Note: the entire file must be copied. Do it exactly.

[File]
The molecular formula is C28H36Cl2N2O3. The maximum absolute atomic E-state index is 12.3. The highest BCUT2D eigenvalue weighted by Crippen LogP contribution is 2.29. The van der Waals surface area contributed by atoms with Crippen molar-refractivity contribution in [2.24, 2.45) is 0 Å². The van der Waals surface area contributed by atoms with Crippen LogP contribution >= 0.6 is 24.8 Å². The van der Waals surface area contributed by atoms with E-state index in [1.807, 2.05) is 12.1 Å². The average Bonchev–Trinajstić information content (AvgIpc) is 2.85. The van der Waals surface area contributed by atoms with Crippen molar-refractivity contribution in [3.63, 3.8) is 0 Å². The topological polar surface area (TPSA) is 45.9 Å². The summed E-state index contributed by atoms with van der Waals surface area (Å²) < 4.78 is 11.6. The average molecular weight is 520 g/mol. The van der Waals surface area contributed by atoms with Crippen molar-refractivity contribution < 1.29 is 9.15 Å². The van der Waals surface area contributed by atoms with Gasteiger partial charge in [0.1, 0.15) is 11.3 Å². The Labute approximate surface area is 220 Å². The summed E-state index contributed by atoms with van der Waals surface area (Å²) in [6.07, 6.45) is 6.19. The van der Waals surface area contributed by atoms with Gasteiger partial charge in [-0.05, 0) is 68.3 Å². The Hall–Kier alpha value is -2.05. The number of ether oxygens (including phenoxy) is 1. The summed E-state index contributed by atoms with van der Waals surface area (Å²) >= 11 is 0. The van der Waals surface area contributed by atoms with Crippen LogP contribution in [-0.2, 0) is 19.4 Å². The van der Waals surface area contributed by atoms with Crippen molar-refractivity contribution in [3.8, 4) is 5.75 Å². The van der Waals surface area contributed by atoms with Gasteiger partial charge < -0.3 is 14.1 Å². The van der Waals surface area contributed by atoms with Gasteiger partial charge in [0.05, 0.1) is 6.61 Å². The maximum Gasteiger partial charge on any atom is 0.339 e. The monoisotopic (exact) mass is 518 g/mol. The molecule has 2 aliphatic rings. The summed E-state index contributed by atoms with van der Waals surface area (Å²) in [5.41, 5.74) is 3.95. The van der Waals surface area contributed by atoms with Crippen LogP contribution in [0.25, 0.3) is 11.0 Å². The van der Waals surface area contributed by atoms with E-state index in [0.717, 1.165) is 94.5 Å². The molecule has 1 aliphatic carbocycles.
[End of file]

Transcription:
The molecular formula is C28H36Cl2N2O3. The maximum absolute atomic E-state index is 12.3. The highest BCUT2D eigenvalue weighted by Crippen LogP contribution is 2.29. The van der Waals surface area contributed by atoms with Crippen molar-refractivity contribution in [2.24, 2.45) is 0 Å². The van der Waals surface area contributed by atoms with Crippen LogP contribution >= 0.6 is 24.8 Å². The van der Waals surface area contributed by atoms with E-state index in [1.807, 2.05) is 12.1 Å². The average Bonchev–Trinajstić information content (AvgIpc) is 2.85. The van der Waals surface area contributed by atoms with Crippen molar-refractivity contribution in [3.63, 3.8) is 0 Å². The topological polar surface area (TPSA) is 45.9 Å². The summed E-state index contributed by atoms with van der Waals surface area (Å²) < 4.78 is 11.6. The average molecular weight is 520 g/mol. The van der Waals surface area contributed by atoms with Crippen molar-refractivity contribution < 1.29 is 9.15 Å². The van der Waals surface area contributed by atoms with Gasteiger partial charge in [0.1, 0.15) is 11.3 Å². The Labute approximate surface area is 220 Å². The summed E-state index contributed by atoms with van der Waals surface area (Å²) in [6.07, 6.45) is 6.19. The van der Waals surface area contributed by atoms with Gasteiger partial charge in [-0.05, 0) is 68.3 Å². The Hall–Kier alpha value is -2.05. The number of ether oxygens (including phenoxy) is 1. The summed E-state index contributed by atoms with van der Waals surface area (Å²) >= 11 is 0. The van der Waals surface area contributed by atoms with Crippen LogP contribution in [-0.2, 0) is 19.4 Å². The van der Waals surface area contributed by atoms with Crippen molar-refractivity contribution in [3.8, 4) is 5.75 Å². The van der Waals surface area contributed by atoms with Gasteiger partial charge < -0.3 is 14.1 Å². The van der Waals surface area contributed by atoms with Gasteiger partial charge in [0.05, 0.1) is 6.61 Å². The maximum Gasteiger partial charge on any atom is 0.339 e. The monoisotopic (exact) mass is 518 g/mol. The molecule has 2 aliphatic rings. The summed E-state index contributed by atoms with van der Waals surface area (Å²) in [5.41, 5.74) is 3.95. The van der Waals surface area contributed by atoms with Crippen LogP contribution in [0.25, 0.3) is 11.0 Å². The van der Waals surface area contributed by atoms with E-state index in [0.717, 1.165) is 94.5 Å². The molecule has 1 aliphatic carbocycles.